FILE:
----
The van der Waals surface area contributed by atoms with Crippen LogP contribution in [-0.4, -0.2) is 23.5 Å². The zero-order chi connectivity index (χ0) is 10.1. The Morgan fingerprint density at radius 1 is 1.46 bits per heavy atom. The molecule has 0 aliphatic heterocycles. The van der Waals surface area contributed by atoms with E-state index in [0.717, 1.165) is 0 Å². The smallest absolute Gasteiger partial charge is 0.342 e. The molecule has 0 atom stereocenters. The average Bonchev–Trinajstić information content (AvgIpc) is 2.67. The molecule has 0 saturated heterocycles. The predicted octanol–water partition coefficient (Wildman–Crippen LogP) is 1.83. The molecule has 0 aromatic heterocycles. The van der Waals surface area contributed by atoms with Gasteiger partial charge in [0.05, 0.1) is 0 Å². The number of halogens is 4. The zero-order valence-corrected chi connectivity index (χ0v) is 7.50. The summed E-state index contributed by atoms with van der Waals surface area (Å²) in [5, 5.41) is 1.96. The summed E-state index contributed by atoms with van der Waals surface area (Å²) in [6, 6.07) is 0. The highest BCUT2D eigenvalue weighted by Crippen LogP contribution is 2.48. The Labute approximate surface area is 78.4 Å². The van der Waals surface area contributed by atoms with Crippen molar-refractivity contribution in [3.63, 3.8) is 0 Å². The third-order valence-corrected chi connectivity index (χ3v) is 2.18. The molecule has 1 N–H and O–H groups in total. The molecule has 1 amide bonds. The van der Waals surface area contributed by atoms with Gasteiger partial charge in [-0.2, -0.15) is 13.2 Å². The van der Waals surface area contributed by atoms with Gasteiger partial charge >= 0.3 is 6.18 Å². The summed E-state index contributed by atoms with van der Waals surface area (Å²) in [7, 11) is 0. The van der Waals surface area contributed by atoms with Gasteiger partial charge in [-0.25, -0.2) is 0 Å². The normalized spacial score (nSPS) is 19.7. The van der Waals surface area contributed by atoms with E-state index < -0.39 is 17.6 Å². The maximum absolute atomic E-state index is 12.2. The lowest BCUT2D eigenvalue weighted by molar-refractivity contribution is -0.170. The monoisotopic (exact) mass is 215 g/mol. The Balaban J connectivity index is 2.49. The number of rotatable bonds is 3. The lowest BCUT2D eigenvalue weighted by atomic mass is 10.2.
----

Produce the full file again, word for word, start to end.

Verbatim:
The van der Waals surface area contributed by atoms with Crippen LogP contribution in [-0.4, -0.2) is 23.5 Å². The zero-order chi connectivity index (χ0) is 10.1. The Morgan fingerprint density at radius 1 is 1.46 bits per heavy atom. The molecule has 0 aliphatic heterocycles. The van der Waals surface area contributed by atoms with E-state index in [0.717, 1.165) is 0 Å². The smallest absolute Gasteiger partial charge is 0.342 e. The molecule has 0 atom stereocenters. The average Bonchev–Trinajstić information content (AvgIpc) is 2.67. The molecule has 0 saturated heterocycles. The predicted octanol–water partition coefficient (Wildman–Crippen LogP) is 1.83. The molecule has 0 aromatic heterocycles. The van der Waals surface area contributed by atoms with Gasteiger partial charge in [0.05, 0.1) is 0 Å². The number of halogens is 4. The zero-order valence-corrected chi connectivity index (χ0v) is 7.50. The summed E-state index contributed by atoms with van der Waals surface area (Å²) in [5, 5.41) is 1.96. The summed E-state index contributed by atoms with van der Waals surface area (Å²) in [6, 6.07) is 0. The highest BCUT2D eigenvalue weighted by Crippen LogP contribution is 2.48. The Labute approximate surface area is 78.4 Å². The van der Waals surface area contributed by atoms with Crippen molar-refractivity contribution in [3.63, 3.8) is 0 Å². The third-order valence-corrected chi connectivity index (χ3v) is 2.18. The molecule has 1 N–H and O–H groups in total. The molecule has 1 amide bonds. The van der Waals surface area contributed by atoms with Gasteiger partial charge in [-0.2, -0.15) is 13.2 Å². The van der Waals surface area contributed by atoms with Gasteiger partial charge >= 0.3 is 6.18 Å². The summed E-state index contributed by atoms with van der Waals surface area (Å²) in [7, 11) is 0. The van der Waals surface area contributed by atoms with Gasteiger partial charge in [-0.25, -0.2) is 0 Å². The normalized spacial score (nSPS) is 19.7. The van der Waals surface area contributed by atoms with E-state index < -0.39 is 17.6 Å². The maximum absolute atomic E-state index is 12.2. The lowest BCUT2D eigenvalue weighted by molar-refractivity contribution is -0.170. The monoisotopic (exact) mass is 215 g/mol. The Balaban J connectivity index is 2.49. The number of rotatable bonds is 3. The lowest BCUT2D eigenvalue weighted by atomic mass is 10.2.